Conservative Party leader, Stephen Harper, attempted to remove questions about Canada’s role in Afghanistan from debate during the election campaign by announcing the combat role of the Canadian Forces will end, in 2011, if he is re-elected as Prime Minister.
But let’s be clear about what the current combat role entails. Many Canadian political and military leaders claim the current counterinsurgency war will help bring stability, development, democracy, and the liberation of women to Afghanis, which will in turn make Canadians and the people of the world safer. However, Canada is participating in a counterinsurgency war using tactics prohibited by international law. Canada is also participating in a global American-led war with obscured geopolitical and economic objectives. Canadian political leaders have put us in this position to curry favour with the United States and benefit a small minority of Canadians – primarily investors in Canada’s military industrial complex, the extractive industries, construction, transportation, communications, and other industries that can profit from war.
None of the Canadian political parties has produced a clearly focused foreign policy that most people – and not just people on the left – in Canada and Quebec can support in good conscience.
During the current election campaign, the leaders of all the political parties have avoided discussing the issues of the war in Afghanistan and its broad implications for Canadian foreign policy in any depth. The NDP, Green, and Bloc Québécois parties have at least produced platforms advocating withdrawal of Canadian combat troops from Afghanistan. The Conservatives and Liberals advocate holding the present destructive course until 2011.
All parties have avoided discussing Canada’s combat role in Afghanistan in any depth for fear of alienating the small but powerful minority of war supporters. Most grassroots support for the war is generally well-intentioned, but, unfortunately, misinformed by the claims of altruistic intent made by the Government of Canada and Canadian Forces. Some grassroots support for the war, however, displays a disturbing trend towards an emerging North American jingoism.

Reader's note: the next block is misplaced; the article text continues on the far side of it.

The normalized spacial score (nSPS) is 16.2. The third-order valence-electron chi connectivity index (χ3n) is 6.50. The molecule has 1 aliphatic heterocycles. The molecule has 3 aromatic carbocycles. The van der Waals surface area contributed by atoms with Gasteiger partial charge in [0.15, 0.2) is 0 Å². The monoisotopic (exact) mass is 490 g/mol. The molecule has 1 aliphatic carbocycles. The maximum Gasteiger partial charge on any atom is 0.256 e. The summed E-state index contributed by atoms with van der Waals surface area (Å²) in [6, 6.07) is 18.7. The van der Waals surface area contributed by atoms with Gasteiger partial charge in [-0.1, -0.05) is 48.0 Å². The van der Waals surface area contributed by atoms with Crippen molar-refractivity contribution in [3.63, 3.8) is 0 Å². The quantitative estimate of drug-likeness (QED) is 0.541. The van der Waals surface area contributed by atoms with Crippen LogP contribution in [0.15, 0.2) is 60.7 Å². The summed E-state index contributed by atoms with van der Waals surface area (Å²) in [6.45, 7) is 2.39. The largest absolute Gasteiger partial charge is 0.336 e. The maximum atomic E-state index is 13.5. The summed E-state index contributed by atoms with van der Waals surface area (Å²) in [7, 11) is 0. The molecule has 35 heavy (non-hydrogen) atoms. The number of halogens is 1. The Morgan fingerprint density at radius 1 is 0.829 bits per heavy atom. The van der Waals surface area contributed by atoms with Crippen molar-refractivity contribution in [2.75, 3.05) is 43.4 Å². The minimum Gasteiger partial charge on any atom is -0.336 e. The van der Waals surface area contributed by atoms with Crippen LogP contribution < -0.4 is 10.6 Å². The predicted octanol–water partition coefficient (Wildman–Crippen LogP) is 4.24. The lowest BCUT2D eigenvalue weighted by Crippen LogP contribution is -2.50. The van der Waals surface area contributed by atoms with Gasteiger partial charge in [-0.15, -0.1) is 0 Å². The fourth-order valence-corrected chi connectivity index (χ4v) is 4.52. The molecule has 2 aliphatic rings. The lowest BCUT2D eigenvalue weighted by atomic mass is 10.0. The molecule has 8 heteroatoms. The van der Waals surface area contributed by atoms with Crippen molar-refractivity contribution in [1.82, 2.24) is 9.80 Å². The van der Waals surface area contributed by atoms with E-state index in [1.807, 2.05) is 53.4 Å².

Big business support for the war is profit-driven. The war is transferring billions of tax dollars to manufacturers and service providers in the military/security industries and many other related industries. The war is also opening Afghanistan to foreign investment and could potentially make all of Central Asia far more accessible for North American businesses.
Successive Liberal and Conservative governments have manoeuvred Canada into a subordinated position deeply integrated within America’s global war-making organisation. Canada’s imperial interests have become aligned with American ones. Yet, no leader of a major Canadian political party has asked why Canada is in this subordinated position as a key support of American imperialism, or laid out clear strategies to break from it.
The Financial Costs of Canadian Militarism in Afghanistan
Neither the recent Conservative government nor the earlier Liberal government have been forthright about the priorities for the war in Afghanistan. Even Canada’s Auditor-General, Kevin Page, has had a difficult time getting clear answers from state agencies regarding the costs of the war. Page estimates the cost could reach $14 to18 billion by 2011. The Rideau Institute estimates the costs could balloon to as much as $28 billion.
Canada pledged only $1 billion for development aid for the period 2001-11, little of which, to date, appears to have been spent on substantive human development projects. Independent assessments of Canada’s development role are difficult because the Canadian International Development Agency (CIDA) and the Department of Foreign Affairs and International Trade (DFAIT) appear as secretive as the Department of National Defence about how they spend their budgets in Afghanistan.
The gross difference between the Canadian war and development budgets is reflected in the gross difference in scale between actual destruction and reconstruction on the ground in Afghanistan.
It is important to keep in mind that the financial costs of the war borne by most taxpayers are a boom to the corporations profiting from war. Politicians consciously decide to prioritise this economic transfer to war-profiteering corporations over other potential spending in social welfare, environmental protection, and sustainable economic development.
Michael Skinner is at the Department of Political Science at York University and is a member of CUPW and CUPE.
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